The Dollarware Project was conceived in 2007 when I was asked to teach the core Archaeological Methods course at McGill University. Traditionally this course has been taught using existing faunal collections in the laboratory facilities, supplemented with printed exercises. I am not a zooarchaeologist, and so the faunal collections would have been of limited use to me, and yet the alternative, to exclude hands-on work from the course, was unacceptable to me. Something better had to be found.
Dollarware has several advantages as a form of material culture that make it ideal for student research:
Having procured a small budget to purchase dollarware and other equipment (for which many thanks are due to Prof. Michael Bisson and to Rose Marie Stano), I organized the students semi-randomly into groups of three, and sent them to various dollar stores throughout the city of Montreal, shopping for dollarware. The artifacts, once retrieved, photographed, and catalogued, were all measured in terms of five linear measurements, weight, contents volume and displacement volume, with all students contributing to this phase of the project regardless of the relevance of this work to their eventual research design. Not only does this reflect the reality of archaeological research in which collaborative analysis is the rule, but it also acts to limit the bias that might result from students selecting and measuring artifacts with a predisposition or theoretical framework in mind. Finally, it provides useful training in the use of calipers, graduated cylinders, electronic scales, and other basic instrumentation to students in a liberal arts program who otherwise might not receive it.
In conjunction with lectures and discussions on research design, typology, and statistical analysis, I encouraged students to brainstorm questions about dollarware - no matter how ridiculous they might initially sound - and then to design a question that could feasibly be answered given the limitations of the project. Of course, inevitably we discovered that as we collected material, some questions had to be revised or discarded, while new and intriguing ones were raised. As the project progresses, students are finding ways to cooperate on various aspects of their work: independently coding artifact attributes and types, sharing data sets, and in some cases producing group reports.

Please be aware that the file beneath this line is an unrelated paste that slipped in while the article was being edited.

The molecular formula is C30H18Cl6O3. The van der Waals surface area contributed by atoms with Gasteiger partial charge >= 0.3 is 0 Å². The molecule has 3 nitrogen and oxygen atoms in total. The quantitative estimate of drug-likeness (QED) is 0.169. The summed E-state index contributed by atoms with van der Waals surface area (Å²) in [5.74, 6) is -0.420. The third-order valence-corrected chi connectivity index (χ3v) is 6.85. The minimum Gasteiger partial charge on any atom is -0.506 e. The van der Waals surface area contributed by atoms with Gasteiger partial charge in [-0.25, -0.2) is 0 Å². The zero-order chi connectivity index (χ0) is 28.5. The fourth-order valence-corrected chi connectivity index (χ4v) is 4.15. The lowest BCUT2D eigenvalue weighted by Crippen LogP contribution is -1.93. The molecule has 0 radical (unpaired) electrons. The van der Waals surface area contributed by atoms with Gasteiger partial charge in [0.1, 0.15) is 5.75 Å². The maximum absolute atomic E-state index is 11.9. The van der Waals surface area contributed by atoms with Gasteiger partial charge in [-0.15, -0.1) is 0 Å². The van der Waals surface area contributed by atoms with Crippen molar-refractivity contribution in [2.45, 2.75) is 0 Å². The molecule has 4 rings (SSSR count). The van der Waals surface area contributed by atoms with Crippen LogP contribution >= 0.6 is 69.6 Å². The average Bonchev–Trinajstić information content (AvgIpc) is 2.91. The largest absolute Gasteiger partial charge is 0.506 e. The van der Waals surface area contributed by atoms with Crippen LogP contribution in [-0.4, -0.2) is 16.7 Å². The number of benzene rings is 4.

Ultimately our aspiration is not only to learn techniques and apply them to some artifacts, but to say something important about contemporary industrial societies (or at least contemporary Montreal) through the analysis of material culture. Questions of nationalism, globalization, gender and aesthetics are raised through the analysis of the iconography and design of modern material culture. Questions relating to shape, weight, and physical properties help us to get a sense of processes of manufacture, issues of value, and functional attributes of the artifacts. To my knowledge no previous study of dollarware has been conducted, anywhere.
My belief is that advanced undergraduate students are exactly the right target audience for initiating and undertaking limited-scale research projects of their own design, from start to finish. The level of effort and enthusiasm so far has simply been astonishing. I fully expect that the research coming out of the Dollarware Project will find its way into peer-reviewed student-authored or co-authored publication in the near future. I hope, moreover, that this work can encourage parallel student projects elsewhere. Finally, by presenting our data and analysis here under a Creative Commons license, I hope to present useful and interesting information, freely available, that inspires interest and more careful consideration of the seemingly humdrum but endlessly fascinating archaeological record of contemporary North America.
This work is licensed under a Creative Commons Attribution-Noncommercial-No Derivative Works 3.0 License.